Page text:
"After I resigned from The New York Times over the summer for their hostility to free speech and open inquiry, I began to hear almost daily from such people. Their notes to me sound like missives smuggled out of a totalitarian society.
I realize that may sound hysterical. So I’d ask you to consider a few recent examples from my inbox:
“I never thought I’d practice the kind of self-censorship I now do when pitching editors, but these days I have almost no power to do otherwise,” a young journalist writes. “For woke-skeptical young writers, banishment and rejection awaits if you attempt to depart, even in minor ways, from the sacred ideology of wokeness.”
“Self-censorship is the norm, not the exception,” a student at one of the top law schools in the country wrote from his personal email because he was worried about sending it from his official school account. “I self-censor even when talking to some of my best friends for fear of word getting around.” Practically all of the faculty subscribe to the same ideology, the student went on. And so, he confessed, “I try to write exam answers that mirror their world view rather than presenting the best arguments I see.”
"Thus, it should come as no surprise that a recent national study from the Cato Institute found that 62% of Americans say they self-censor. The more conservative a group is, the more likely they are to hide their views: 52% of Democrats confess to self-censoring compared with 77% of Republicans.And of course they are afraid. In an era when people are smeared for petty things, small grievances and differences of opinion in a supposedly liberal and tolerant environment, who would dare share that they voted for a Republican?"
The more sense-or-ship I see going on, the more I share!
But I have been thinking about a different kind of sense-or-ship. Private sense-or-ship. What do I mean by that? I mean when we are silenced by loved ones - friends or family - or even when we silence ourselves.
Bringing up controversial topics with people you love is really hard. I know, because I've tried.
But even if you are brave enough to try, you are often shut down. I know because it has happened to me.
People literally would rather just avoid tough conversations than hear any information that might not fit into their worldview. They think it is better for our "Relationships".
But what I've noticed is that most people want you to be quiet and they also want to hold onto their righteous anger. They want to say, "No, thanks. I don't want to go there..." but then they also want to add on, "And I'm right anyway! You're wrong/dangerous/ignorant etc. etc."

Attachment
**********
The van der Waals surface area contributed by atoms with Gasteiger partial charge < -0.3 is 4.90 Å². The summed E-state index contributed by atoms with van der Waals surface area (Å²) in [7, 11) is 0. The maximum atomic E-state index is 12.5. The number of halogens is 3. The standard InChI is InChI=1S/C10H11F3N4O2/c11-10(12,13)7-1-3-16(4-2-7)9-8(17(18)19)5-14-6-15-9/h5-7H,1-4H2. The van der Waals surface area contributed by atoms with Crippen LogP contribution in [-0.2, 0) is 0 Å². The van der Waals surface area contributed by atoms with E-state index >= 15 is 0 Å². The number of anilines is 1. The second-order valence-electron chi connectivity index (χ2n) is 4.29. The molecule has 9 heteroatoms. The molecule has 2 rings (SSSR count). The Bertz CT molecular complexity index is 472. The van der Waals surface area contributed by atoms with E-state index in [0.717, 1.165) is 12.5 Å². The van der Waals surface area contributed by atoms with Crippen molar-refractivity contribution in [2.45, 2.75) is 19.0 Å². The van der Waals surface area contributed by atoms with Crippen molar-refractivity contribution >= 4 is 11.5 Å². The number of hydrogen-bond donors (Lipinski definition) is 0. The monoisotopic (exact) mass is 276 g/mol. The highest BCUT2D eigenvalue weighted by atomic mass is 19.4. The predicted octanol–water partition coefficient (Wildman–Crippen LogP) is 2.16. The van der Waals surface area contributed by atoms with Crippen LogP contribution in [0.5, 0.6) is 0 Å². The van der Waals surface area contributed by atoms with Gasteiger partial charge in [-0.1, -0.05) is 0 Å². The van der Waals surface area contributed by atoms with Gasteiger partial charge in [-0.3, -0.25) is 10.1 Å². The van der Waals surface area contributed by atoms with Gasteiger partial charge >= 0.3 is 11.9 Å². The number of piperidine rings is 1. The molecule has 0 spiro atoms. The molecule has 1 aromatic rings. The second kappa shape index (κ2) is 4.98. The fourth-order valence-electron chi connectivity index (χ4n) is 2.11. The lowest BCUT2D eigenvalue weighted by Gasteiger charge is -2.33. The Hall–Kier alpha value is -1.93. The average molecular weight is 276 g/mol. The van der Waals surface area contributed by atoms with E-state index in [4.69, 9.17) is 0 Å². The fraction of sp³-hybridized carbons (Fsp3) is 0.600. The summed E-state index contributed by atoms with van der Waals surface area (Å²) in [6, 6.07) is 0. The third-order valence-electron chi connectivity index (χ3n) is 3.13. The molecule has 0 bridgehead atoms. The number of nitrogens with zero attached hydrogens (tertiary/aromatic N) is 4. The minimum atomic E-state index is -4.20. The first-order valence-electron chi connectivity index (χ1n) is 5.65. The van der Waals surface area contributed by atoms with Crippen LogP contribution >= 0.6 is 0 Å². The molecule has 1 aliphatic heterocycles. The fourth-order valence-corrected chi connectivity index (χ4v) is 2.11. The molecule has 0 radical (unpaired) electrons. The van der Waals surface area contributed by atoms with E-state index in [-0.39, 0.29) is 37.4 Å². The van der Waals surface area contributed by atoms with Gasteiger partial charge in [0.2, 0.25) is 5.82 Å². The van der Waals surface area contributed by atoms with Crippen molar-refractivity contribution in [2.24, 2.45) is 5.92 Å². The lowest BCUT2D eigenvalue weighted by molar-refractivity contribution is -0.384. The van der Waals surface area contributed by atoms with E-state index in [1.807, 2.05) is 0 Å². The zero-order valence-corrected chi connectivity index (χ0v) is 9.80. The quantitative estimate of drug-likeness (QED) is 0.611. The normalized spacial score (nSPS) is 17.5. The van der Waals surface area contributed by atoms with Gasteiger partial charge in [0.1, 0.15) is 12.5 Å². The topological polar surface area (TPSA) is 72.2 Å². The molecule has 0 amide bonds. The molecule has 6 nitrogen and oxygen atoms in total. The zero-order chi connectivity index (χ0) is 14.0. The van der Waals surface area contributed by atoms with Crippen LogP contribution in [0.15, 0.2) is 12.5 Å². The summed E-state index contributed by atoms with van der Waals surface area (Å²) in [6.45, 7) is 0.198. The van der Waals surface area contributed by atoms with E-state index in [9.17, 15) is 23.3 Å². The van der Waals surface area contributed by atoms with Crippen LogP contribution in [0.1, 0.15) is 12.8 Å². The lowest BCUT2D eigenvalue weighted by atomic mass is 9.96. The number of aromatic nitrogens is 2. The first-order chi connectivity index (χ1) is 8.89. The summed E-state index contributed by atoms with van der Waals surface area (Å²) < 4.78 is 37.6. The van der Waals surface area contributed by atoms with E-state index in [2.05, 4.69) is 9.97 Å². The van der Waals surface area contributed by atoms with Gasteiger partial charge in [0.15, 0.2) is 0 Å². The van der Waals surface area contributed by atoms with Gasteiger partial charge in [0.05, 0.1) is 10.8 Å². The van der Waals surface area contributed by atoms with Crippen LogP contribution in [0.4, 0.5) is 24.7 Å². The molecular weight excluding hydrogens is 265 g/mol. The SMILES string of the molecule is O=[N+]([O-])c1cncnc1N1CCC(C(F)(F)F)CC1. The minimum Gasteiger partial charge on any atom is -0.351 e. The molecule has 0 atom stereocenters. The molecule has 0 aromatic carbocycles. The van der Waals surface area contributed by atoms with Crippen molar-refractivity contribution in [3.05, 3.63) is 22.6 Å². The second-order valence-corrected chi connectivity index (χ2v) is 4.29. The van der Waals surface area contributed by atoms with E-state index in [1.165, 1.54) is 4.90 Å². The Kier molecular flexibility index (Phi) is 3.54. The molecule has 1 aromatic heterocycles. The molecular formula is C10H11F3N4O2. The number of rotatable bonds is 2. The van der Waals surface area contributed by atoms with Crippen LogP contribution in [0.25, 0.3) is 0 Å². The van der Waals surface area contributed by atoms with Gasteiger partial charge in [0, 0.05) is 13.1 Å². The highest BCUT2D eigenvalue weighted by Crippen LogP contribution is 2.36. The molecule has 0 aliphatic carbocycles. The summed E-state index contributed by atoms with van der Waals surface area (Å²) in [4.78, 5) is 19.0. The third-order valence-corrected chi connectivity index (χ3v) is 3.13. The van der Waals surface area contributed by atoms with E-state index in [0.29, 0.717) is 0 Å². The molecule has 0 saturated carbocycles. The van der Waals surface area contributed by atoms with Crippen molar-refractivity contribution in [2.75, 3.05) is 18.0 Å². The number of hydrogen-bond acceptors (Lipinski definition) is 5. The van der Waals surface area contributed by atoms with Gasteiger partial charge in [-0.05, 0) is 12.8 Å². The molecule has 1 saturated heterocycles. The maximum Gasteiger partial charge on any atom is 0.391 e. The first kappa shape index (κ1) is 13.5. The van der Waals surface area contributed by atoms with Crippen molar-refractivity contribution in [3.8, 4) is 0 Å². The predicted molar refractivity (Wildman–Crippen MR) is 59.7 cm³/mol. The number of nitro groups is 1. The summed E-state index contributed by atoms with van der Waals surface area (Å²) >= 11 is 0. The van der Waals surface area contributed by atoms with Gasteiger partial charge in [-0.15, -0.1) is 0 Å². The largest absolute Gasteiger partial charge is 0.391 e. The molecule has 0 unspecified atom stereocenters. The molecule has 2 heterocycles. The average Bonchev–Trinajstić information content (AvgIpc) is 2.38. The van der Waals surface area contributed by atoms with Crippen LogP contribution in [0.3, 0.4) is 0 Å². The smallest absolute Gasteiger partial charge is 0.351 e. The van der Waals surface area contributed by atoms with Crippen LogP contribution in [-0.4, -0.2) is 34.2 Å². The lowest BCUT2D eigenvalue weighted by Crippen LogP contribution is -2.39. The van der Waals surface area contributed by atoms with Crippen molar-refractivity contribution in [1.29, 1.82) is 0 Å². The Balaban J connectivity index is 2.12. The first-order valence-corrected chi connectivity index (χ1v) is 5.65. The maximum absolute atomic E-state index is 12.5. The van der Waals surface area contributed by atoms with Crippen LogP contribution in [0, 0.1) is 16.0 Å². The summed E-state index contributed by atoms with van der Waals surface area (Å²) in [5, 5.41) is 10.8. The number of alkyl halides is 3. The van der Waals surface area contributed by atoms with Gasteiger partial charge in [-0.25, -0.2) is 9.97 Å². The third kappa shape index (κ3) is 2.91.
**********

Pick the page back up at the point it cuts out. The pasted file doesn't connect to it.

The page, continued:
And what I want to tell these people is that you can't do that. You can't opt out of the conversation AND maintain the stance that you are "right" and therefore everyone needs to do things your way.
So, I'm getting louder here and I'm working on having these important conversations in the 3D world too. I just need to find some willing participants.
I really feel that the most important "issue" of our time is learning to have hard conversations with people that are "different" from us. Over this past year I've lost one of my best friends because she thinks my beliefs are dangerous and irresponsible. Ironically, I had been open with her about our family's choices regarding vaccinations and we had kept our friendship alive for years in spite of our different beliefs. However, she was never willing to actually have the tough conversations about the topic even though I was ready to do so. When 2020 happened our friendship couldn't survive anymore.
I tried opening conversations with family too. I was again shut down. One family member said they didn't want to allow negatives into our relationship.
But for me, the negative is there now. I know how angry people are about people who dare to question our vaccine practices. I know because both of those people told me and reacted angrily. They say that they love and support my family and they just want to ignore the issue but is it really love and support if you have to hide and ignore parts of yourself? Is it love and support when people support government policies coercing your family into an unwanted medical intervention? Is that tolerance? Right now people like me are being portrayed in a way that is making others increasingly intolerant of me and my family. It is scary.
Consider the following passage from a great article written by a UVA student about tolerance:
"Tolerance is a two way street. We can scream all we want about the oppression of LGBTQ+ individuals at U.Va., but the fact remains — in Charlottesville, I have seen more hate and slander for reasonable conservative beliefs than I ever have about my sexuality. All struggles that come with identifying as non-cisgender and non-heterosexual are valid. However, we must start respecting everyone’s existence, as long as they are not causing harm — whether or not we agree with their political beliefs, their lifestyle or their religion. Respecting someone’s existence does not entail instantaneously slandering their character when they stray from our world view. This reaches far beyond my roommate — it is troubling behavior I see every day on Grounds. Consider this — nearly half of the electorate voted for Donald Trump. Do we really believe that half the country is comprised of genuinely hateful people?
At this University, I am beyond grateful that — as a lesbian — I am celebrated. I am deeply regretful that the celebration comes at the cost of harmful and inaccurate portrayals of my roommates, my peers and my closest friends. If the University ever wants to attain a healthy culture of intellectual growth, we must learn to tolerate each other, and stop these outrageous claims that those with valid political disagreements don't tolerate us."
I’ll close with a quote from my beautiful and wise daughter:
“I think people need to learn how to disagree better.”